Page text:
Tauck has made its strength as a land operator a standout trademark in its river cruise operation, which is dotted by onshore experiences designed to surprise and thrill passengers (think dinner and entertainment in a remote castle setting). And as it starts to see more success in the river cruise niche it has carved out for itself, Tauck is gradually expanding its fleet, as well. In 2015, it will launch the 118-passenger Esprit, bringing the company’s European fleet size to seven.

For travelers who like brand uniformity, it’s hard to compete with the strength of the Viking Cruises brand. Viking has ordered an additional 12 river cruise ships for 2015: 10 Viking Longships and two smaller vessels for the Elbe River. The additions will bring the company’s European river fleet total to a staggering 64. Of those, 40 will be Longships, which are all virtually identical vessels, creating a truly uniform experience across rivers and destinations for the passenger who craves the comfort of consistency.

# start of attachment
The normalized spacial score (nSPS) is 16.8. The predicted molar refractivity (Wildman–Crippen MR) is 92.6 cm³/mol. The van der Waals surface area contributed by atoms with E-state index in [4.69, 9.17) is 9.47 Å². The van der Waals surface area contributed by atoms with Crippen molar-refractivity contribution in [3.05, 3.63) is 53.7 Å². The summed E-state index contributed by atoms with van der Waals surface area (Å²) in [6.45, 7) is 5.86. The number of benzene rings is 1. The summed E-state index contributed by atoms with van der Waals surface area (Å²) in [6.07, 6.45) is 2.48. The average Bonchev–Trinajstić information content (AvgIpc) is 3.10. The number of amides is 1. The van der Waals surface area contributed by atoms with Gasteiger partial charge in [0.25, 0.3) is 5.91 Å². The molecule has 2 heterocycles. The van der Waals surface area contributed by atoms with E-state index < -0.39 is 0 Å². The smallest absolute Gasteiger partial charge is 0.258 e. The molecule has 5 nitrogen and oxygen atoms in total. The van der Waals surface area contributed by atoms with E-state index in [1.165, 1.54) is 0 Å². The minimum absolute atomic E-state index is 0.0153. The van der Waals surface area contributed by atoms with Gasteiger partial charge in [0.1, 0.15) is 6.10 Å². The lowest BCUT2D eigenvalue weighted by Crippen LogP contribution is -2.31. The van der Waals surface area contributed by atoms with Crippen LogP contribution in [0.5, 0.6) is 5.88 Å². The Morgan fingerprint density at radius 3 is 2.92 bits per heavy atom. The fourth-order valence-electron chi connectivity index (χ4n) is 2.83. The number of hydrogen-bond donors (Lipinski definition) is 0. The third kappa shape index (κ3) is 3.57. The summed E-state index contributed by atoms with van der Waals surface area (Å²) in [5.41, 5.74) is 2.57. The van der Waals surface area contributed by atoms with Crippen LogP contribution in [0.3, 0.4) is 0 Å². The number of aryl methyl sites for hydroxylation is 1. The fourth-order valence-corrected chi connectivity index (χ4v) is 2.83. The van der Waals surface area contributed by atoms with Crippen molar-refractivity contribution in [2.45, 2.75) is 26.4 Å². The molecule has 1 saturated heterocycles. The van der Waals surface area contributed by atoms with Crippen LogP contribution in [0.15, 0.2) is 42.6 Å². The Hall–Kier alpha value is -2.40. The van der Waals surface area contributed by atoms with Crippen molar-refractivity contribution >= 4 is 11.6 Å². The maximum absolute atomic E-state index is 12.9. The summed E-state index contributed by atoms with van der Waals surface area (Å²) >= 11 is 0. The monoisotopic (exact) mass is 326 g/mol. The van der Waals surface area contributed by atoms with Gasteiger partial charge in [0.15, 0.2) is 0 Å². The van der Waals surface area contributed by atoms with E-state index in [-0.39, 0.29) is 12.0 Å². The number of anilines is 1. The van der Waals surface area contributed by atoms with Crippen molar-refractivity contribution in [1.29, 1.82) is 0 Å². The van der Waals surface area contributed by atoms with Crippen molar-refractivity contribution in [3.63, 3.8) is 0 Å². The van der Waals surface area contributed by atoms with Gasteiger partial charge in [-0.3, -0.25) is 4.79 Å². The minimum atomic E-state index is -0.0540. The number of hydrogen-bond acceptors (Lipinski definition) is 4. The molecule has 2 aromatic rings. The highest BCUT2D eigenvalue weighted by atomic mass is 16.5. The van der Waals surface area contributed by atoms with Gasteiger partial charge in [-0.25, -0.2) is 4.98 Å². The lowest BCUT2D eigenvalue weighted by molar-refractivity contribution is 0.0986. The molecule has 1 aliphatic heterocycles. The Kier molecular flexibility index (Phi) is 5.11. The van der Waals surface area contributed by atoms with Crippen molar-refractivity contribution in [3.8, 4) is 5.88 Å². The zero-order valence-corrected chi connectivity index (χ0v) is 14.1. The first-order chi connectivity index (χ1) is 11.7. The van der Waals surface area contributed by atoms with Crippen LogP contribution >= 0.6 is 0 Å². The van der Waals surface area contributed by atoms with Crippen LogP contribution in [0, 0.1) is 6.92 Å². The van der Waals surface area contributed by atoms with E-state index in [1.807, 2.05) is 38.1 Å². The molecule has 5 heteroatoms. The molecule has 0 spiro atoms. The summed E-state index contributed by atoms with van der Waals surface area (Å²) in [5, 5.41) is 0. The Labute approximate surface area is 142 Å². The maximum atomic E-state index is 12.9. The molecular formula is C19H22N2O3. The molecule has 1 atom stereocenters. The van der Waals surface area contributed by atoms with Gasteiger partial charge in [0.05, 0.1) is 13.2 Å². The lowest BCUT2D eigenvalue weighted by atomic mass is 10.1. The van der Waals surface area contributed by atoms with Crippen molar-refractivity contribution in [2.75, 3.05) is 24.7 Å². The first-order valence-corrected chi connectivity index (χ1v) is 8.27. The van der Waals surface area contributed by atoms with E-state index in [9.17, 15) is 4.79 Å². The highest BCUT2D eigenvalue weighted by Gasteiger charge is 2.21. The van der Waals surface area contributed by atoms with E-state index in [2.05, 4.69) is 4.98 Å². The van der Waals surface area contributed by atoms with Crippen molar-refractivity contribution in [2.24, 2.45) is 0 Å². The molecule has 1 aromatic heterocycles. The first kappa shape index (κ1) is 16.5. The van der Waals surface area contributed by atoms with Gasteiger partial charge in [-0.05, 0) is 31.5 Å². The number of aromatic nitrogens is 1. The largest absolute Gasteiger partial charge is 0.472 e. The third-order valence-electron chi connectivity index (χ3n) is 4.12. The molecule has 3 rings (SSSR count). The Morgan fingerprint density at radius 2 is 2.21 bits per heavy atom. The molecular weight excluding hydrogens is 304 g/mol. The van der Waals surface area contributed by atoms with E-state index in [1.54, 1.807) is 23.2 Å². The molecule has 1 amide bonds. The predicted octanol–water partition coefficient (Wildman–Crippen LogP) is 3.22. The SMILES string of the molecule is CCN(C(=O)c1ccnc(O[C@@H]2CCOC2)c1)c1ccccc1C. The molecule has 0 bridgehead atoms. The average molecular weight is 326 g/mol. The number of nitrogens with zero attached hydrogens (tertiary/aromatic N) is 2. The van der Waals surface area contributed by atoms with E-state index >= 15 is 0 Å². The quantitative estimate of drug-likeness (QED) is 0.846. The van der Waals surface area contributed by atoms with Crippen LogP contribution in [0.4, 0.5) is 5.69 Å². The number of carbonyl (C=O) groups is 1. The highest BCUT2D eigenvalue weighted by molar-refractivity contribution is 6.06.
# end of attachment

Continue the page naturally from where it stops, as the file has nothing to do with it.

Scenic Cruises, meanwhile, is looking to court boutique hotel lovers with forward-thinking amenities like a new pool concept. Its two 2015 Europe vessels will feature a relaxation pool adjacent to a jet-stream pool for lap-style swimming. And its sister company, newcomer Emerald Waterways, is having fun with public areas like a roof-deck pool that converts into a cinema at night. Emerald is doubling its fleet size to four vessels next year.